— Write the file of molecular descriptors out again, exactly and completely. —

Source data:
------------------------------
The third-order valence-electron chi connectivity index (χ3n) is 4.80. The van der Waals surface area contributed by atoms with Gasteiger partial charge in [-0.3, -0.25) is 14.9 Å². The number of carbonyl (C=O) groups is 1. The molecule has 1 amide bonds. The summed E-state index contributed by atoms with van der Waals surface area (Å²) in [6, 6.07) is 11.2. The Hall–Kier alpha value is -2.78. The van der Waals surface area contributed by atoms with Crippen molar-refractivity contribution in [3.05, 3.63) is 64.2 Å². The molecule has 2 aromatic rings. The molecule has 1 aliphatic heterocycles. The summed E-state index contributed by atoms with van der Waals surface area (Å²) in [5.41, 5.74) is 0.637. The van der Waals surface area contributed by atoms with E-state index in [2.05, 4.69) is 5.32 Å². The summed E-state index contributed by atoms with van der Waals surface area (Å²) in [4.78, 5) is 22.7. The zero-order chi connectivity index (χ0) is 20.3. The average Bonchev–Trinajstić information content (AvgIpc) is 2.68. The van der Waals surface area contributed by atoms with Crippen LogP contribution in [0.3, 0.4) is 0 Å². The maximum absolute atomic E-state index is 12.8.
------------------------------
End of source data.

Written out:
The third-order valence-electron chi connectivity index (χ3n) is 4.80. The van der Waals surface area contributed by atoms with Gasteiger partial charge in [-0.3, -0.25) is 14.9 Å². The number of carbonyl (C=O) groups is 1. The molecule has 1 amide bonds. The summed E-state index contributed by atoms with van der Waals surface area (Å²) in [6, 6.07) is 11.2. The Hall–Kier alpha value is -2.78. The van der Waals surface area contributed by atoms with Crippen molar-refractivity contribution in [3.05, 3.63) is 64.2 Å². The molecule has 2 aromatic rings. The molecule has 1 aliphatic heterocycles. The summed E-state index contributed by atoms with van der Waals surface area (Å²) in [5.41, 5.74) is 0.637. The van der Waals surface area contributed by atoms with E-state index in [2.05, 4.69) is 5.32 Å². The summed E-state index contributed by atoms with van der Waals surface area (Å²) in [4.78, 5) is 22.7. The zero-order chi connectivity index (χ0) is 20.3. The average Bonchev–Trinajstić information content (AvgIpc) is 2.68. The van der Waals surface area contributed by atoms with Crippen LogP contribution in [0.3, 0.4) is 0 Å². The maximum absolute atomic E-state index is 12.8.